Goal.com, a popular football (aka “soccer” for all us Yanks) news site was hacked and found serving malware via drive-by-downloads between April 27 and 28, according to a post by Web security firm Armorize.
In an analysis of the attack, Armorize
researcher Wayne Huang suggests that a hacker specifically targeted and
compromised Goal.com through a back-door that allowed the attacker to
manipulate the site’s content at will. Researchers at Armorize said the attacks appear to be specific to Goal.com, which ranks 379th on Alexa.com’s list of the world’s top Web sites. That suggests the compromise is not part of a mass SQL injection campaign.
According to the report, Goal.com was detected on April 27 and 28, 2011 serving up an iframe
attack that forwarded visitors to a rogue domain in the .cc top level
domain (TLD). That redirect was the first in a chain of events that
resulted in the delivery of a known exploit pack, g01pack that targets
attacks at the specific operating system and browser version the
Goal.com visitor is using. After exploiting the user’s browser, further malware, including a Trojan horse program were downloaded to the victim’s computer.
number of users compromised after they visited Goal.com isn’t known.
The site receives anywhere between 215,000 and 232,000 daily unique page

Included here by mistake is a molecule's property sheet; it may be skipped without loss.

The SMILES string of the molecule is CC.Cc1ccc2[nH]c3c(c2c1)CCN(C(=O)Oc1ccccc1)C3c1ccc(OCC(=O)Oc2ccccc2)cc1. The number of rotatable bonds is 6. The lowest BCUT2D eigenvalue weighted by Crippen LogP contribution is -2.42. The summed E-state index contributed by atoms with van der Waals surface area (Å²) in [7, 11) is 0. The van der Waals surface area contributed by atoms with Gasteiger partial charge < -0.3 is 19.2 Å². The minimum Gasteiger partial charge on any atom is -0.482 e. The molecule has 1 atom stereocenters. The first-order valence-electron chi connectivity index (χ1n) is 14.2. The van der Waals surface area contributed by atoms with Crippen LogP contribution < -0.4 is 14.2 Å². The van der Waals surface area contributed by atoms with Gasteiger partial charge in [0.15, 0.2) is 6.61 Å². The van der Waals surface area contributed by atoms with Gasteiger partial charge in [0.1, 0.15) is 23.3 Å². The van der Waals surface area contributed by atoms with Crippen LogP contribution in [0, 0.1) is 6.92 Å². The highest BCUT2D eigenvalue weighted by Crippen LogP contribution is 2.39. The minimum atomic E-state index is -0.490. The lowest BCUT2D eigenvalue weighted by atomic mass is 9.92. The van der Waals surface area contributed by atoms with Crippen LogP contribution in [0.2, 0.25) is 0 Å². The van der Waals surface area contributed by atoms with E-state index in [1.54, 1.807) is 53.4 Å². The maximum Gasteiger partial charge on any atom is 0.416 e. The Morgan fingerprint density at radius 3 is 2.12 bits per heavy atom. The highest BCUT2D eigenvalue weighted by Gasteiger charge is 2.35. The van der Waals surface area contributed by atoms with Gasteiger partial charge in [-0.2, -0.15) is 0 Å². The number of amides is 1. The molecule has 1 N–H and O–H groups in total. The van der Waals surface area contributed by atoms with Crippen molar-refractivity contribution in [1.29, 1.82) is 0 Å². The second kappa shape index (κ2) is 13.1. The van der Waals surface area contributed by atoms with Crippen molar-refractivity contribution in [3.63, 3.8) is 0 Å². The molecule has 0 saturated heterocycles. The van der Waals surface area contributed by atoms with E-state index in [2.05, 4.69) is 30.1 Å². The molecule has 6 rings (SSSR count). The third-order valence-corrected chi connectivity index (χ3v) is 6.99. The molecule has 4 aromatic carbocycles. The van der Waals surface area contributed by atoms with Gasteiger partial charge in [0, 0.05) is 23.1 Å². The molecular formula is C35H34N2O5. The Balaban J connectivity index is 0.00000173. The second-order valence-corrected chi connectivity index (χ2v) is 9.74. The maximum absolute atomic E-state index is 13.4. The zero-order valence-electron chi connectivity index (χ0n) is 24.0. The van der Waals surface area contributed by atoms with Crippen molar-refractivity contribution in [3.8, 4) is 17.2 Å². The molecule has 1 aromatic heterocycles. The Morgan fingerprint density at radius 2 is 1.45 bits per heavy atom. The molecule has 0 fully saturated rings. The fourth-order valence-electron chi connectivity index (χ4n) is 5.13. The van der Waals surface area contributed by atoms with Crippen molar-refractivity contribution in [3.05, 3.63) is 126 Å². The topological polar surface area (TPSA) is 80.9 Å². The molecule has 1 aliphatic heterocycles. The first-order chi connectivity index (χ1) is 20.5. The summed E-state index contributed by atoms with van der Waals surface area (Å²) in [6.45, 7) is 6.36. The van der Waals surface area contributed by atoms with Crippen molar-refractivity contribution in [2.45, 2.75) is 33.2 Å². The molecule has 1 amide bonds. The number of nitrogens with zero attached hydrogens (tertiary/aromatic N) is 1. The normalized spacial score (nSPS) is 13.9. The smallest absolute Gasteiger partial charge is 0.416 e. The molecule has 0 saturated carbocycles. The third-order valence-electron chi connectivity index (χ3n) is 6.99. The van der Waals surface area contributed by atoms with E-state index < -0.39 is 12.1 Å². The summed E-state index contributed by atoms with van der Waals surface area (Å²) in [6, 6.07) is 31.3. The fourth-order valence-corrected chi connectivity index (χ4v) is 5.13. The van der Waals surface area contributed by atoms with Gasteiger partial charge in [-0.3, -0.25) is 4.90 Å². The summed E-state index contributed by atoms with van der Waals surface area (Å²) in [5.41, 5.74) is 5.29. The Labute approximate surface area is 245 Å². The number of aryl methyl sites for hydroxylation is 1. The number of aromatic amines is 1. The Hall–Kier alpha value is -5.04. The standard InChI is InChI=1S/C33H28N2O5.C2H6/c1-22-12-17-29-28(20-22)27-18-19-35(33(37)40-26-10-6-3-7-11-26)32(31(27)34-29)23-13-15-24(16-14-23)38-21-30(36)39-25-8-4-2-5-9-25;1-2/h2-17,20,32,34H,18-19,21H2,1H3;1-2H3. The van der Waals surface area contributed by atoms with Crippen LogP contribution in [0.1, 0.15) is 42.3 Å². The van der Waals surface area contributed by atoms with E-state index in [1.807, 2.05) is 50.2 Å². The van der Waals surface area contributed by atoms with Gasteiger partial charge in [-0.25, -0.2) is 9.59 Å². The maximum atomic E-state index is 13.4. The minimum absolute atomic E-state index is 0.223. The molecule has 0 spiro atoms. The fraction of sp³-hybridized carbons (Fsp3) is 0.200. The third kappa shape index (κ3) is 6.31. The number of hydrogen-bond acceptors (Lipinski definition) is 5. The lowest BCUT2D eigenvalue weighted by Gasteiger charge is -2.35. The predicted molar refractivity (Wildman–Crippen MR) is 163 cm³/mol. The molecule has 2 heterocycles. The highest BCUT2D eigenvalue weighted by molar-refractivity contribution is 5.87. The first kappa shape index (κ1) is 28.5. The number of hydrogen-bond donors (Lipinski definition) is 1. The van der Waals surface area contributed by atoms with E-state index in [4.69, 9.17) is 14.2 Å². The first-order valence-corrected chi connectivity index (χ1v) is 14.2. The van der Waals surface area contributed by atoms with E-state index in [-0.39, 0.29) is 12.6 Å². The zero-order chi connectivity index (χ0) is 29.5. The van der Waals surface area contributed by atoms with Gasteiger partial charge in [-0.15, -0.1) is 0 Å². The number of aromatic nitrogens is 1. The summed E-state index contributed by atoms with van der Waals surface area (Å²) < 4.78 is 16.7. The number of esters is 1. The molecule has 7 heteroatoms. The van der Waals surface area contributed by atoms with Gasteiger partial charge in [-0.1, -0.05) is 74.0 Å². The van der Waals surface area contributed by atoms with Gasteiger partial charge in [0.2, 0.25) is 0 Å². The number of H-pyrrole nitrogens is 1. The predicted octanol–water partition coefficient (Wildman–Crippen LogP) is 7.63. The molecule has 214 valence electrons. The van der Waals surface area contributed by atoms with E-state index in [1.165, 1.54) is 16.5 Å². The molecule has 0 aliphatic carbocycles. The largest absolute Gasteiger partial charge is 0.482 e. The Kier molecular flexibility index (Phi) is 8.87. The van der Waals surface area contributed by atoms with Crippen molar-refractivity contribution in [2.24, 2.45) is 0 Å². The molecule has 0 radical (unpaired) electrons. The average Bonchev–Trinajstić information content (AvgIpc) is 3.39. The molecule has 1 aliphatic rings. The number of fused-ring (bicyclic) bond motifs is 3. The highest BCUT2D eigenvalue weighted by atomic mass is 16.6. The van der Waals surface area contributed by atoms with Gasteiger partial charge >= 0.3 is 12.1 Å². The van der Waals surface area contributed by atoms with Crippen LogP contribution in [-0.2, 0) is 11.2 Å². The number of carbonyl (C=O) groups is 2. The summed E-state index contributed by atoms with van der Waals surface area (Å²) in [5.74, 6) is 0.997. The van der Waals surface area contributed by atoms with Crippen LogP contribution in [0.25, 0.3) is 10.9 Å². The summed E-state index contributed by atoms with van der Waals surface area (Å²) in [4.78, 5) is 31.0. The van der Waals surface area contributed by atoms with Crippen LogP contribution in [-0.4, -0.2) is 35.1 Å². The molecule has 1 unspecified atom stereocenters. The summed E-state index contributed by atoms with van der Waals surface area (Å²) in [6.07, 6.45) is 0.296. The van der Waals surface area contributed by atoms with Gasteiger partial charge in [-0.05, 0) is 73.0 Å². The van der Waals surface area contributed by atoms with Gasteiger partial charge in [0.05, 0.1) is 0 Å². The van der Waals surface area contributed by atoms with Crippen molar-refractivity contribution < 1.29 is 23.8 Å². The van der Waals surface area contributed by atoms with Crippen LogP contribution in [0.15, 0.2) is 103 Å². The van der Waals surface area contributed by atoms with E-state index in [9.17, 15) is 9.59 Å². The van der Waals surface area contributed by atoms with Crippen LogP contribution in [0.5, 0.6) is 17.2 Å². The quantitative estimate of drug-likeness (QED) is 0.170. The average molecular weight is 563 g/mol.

views, according to alexa.com.
As is often the case, the domains used to deliver the malware were not identified by AV products as malicious or blacklisted by Google’s SafeBrowsing feature, a fact that Huang claims fortifies the argument that these are targeted attacks.
to the post, Armorize scanners became aware of the attack when the
hacker responsible started testing injections at Goal.com. The browser
exploits used during the test were CVE-2010-1423, a Java vulnerability,
CVE-2010-1885 (Microsoft’s Help Center, as well as CVE-2009-0927 for
PDF, and CVE-2006-0003 affecting Microsoft’s MDAC.
The attacker used the go1pack exploit kit, which has a fake admin page used as a honeynet
for researchers, allowing the attacker to keep track of anyone
attempting to research his work. The exploit codes were also mutated to
avoid further detection.
Attacks such as this one represent a trend in malware distribution. Security researchers have noted for some time that reputable Web sites are high value targets for online scammers, who want to take advantage of their large visitor traffic and high search engine ranking. In February, 2010, Kaspersky Lab researchers reported that one in every 150 legitimate Web sites was hosting malicious content, leveraging holes in legitimate sites to push malware to their unsuspecting guests.